Women’s Health – 9 Factors That Affect The Health Of The V**Ina!!!
Posted by: tosin on September 10, 2013
Vaginal health is an important part of a woman’s overall health. Vaginal problems can affect your fertility, desire for s*x and ability to reach climax. Ongoing vaginal health issues can also affect other areas of your life, causing stress or relationship problems and impacting your self-confidence.
What affects vaginal health?
The v**ina is a closed muscular canal that extends from the vulva — the outside of the female private part area — to the neck of the uterus (cervix). Various factors can affect your v**ina, some modifiable and some not. They include –
1. Unprotected s*x. You might contract a sexually transmitted infection if you have unprotected s*x.
2. Aggressive s*x or pelvic fracture. Forceful s*x or an injury to the pelvic area can result in vaginal trauma.
3. Certain health conditions. Diabetes and Sjogren’s syndrome — an autoimmune disorder — can cause vaginal dryness.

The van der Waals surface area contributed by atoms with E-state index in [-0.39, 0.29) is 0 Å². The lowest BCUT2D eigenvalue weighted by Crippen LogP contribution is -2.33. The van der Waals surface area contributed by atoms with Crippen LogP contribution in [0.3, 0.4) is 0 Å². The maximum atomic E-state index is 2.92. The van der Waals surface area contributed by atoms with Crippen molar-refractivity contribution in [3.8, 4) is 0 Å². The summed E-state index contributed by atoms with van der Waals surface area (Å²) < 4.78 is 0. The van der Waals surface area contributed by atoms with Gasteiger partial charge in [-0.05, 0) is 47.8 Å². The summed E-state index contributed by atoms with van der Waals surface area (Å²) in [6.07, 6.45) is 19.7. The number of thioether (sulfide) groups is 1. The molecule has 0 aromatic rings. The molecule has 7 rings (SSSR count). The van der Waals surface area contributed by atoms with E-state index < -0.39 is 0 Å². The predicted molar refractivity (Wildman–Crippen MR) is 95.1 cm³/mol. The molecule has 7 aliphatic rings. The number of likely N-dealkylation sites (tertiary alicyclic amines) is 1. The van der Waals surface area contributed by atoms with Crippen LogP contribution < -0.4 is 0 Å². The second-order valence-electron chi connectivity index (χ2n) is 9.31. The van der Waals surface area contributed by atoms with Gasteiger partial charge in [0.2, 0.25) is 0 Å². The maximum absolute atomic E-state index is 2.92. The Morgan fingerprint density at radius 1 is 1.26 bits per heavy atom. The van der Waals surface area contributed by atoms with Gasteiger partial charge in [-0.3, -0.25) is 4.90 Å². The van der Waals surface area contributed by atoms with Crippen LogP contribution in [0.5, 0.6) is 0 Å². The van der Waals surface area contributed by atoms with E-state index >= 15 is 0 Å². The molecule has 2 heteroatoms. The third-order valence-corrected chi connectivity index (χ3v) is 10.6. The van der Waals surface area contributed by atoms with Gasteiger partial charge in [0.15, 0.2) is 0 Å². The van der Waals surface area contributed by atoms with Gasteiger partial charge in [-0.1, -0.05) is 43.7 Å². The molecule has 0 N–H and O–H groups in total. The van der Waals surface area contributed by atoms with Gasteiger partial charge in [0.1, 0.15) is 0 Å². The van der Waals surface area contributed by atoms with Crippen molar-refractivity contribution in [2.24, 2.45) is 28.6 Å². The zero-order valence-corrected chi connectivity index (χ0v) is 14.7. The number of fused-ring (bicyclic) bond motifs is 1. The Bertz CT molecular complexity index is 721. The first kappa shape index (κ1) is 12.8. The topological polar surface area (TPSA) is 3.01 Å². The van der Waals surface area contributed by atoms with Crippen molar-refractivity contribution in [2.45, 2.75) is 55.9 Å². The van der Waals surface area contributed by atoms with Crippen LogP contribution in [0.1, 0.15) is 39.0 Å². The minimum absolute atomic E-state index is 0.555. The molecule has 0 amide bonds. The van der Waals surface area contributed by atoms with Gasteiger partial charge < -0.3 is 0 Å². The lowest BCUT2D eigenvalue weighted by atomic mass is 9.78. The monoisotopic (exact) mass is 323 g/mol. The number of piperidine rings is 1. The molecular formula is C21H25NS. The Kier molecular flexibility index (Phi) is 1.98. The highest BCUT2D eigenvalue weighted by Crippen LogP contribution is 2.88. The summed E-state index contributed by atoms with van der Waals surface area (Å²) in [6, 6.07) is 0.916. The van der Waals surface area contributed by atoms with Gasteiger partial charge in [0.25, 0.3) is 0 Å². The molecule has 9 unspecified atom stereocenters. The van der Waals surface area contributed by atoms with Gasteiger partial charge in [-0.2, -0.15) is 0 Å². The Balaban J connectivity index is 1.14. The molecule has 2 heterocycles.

4. Medications and feminine-hygiene products. Prolonged use of antibiotics increases the risk of a vaginal yeast infection. Certain antihistamines can cause vaginal dryness. Superabsorbent tampons can lead to toxic shock syndrome — a rare, life-threatening complication of a bacterial infection.
5. Birth control products. Spermicide and NuvaRing (vaginal ring) can cause vaginal irritation. Using a diaphragm or contraceptive sponge might pose a risk of toxic shock syndrome.
6. Pregnancy and childbirth. If you become pregnant, you’ll stop menstruating until after your baby is born. During pregnancy, vaginal discharge often increases. Vaginal tears are relatively common during childbirth. In some cases, an episiotomy — an incision made in the tissue between the vaginal opening and anus during childbirth — is needed. A vaginal delivery can also decrease muscle tone in the v**ina.
7. Psychological issues. Anxiety and depression can contribute to a low level of arousal and resulting discomfort or pain during s*x. Trauma — such as s*xual abuse or an initial painful s*xual experience — also can lead to pain associated with s*x.
8. Getting older. The v**ina loses elasticity after menopause — the end of menstruation and fertility.
9. Hormone levels. Changes in your hormone levels can affect your v**ina. For example, estrogen production declines after menopause, after childbirth and during chest-feeding. Loss of estrogen can cause the vaginal lining to thin (vaginal atrophy) — making s*x painful.